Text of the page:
People here in CA were nudged to get a hybrid in no small part due to the ability to get a sticker that allowed solo driver access to the HOV lanes. Once that went away, a big part of the incentive went with it. I know some people who sold their hybrids in advance of the change, anticipating that the car would sell for more while they still could use the lanes.

So while hybrid owners might be unlikely to buy another, it could be due in part that without the HOV lane access they wouldn't have bought one in the first place. The story then would be "Car buyers follow temporary gov't incentive, move on when incentive goes away"

Most hybrids didn't offer better economy in the long run, once the added cost was factored in. They relied heavily on other incentives to make them more desirable in the first place. I'm surprised that those incentives didn't show up in the survey, or at least weren't mentioned in the report.

Re:Loss of Carpool lane access (2)

k6mfw (1182893) | about 2 years ago | (#39624685)

Excellent point you brought up. I know someone that bought a hybrid specifically so he can use the carpool lane, 90 minutes vs. 15 min each way on a commute. Think of how the time he avoided sitting in a car that made it worthwhile to spend the extra money on a car (no, option to work someplace else is not an option. No high paying jobs in a residential area). But when the HOV lane access expired for hybrids, he bought an all-electric car as soon as he could to take advantage of solo driver in HOV lane.

On another note, I saw this big SUV with the familar looking decal but it said "Access Denied."

One day while toodling along in the slow traffic, I saw a CHP motor unit give three tickets in the course of 10 minutes. First was while passing him as he just finished writing a ticket. Officer starts motorcycle, looks and sees a solo driver in HOV lane, zooom! flashing lights and driver pulls over. I continued chugging along with the masses. Then later he gets back on the bike, waits for a minute then off and nailed another solo driver.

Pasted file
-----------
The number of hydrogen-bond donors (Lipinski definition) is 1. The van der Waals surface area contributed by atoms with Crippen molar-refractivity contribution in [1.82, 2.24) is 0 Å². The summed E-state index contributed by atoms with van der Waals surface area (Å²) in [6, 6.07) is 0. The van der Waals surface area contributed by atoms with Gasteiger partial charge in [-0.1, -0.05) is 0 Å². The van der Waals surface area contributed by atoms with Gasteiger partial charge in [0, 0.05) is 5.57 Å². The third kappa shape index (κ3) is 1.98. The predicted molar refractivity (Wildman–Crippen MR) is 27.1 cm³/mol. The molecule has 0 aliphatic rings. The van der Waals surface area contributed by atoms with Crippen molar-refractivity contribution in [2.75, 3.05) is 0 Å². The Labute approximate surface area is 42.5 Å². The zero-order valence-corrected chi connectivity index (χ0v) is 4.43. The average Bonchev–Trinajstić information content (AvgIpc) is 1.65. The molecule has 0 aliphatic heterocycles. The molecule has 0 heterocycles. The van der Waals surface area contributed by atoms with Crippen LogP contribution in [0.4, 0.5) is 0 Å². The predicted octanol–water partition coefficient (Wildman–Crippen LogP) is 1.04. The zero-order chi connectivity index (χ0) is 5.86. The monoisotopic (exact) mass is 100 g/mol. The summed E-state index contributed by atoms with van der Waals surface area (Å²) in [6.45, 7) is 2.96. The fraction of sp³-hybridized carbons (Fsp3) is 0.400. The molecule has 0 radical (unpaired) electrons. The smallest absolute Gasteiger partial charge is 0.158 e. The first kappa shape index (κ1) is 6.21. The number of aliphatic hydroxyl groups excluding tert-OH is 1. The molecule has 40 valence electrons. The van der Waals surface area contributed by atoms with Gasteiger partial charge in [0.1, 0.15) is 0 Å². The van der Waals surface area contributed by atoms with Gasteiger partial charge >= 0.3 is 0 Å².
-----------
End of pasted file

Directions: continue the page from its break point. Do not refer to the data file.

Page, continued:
I wonder how many people bought a pickup truck (1)

GoodNewsJimDotCom (2244874) | about 2 years ago | (#39624307)

Even when Hybrids save you money, it is good to have a pickup truck or van for different uses than you'd use a compact hybrid for. Maybe people like to diversify the types of car they own.

Re:I wonder how many people bought a pickup truck (1)

Xphile101361 (1017774) | about 2 years ago | (#39624473)

Likely my next vehicle will be a truck. My current old car only gets 20 mpg city/25 highway and it seems that bunch of smaller trucks have met or beat that.

Spun a Different Way (2)

jpobst (262199) | about 2 years ago | (#39624319)

You could also write this article completely the other way.

2.4% of car purchasers buy a hybrid.
35% of hybrid owners would buy another hybrid.

So the headline could be "Hybrid Owners 14 Times More Likely to Buy Another Hybrid", which is completely different than "Hybrid Car Owners Not Likely To Buy Another Hybrid".

I have an idea! (0)

Xenkar (580240) | about 2 years ago | (#39624323)

I propose we switch from building bombs and generally shitting all over countries that don't have the capability of attacking us and instead build lots of induction coils to embed into our highways.

Then we can line our highways with liquid fluoride thorium reactors and drive to work in electric cars that have 20 mile range for traveling on roads that haven't been upgraded yet.

Add in self-driving cars and it'll become even more efficient and safe.

Unfortunately this won't happen. It is too socialist like national highways, municipal water, police, and public schooling. It involves creating rather than destroying.

Suggestions to improve situation (0)

presidenteloco (659168) | about 2 years ago | (#39624335)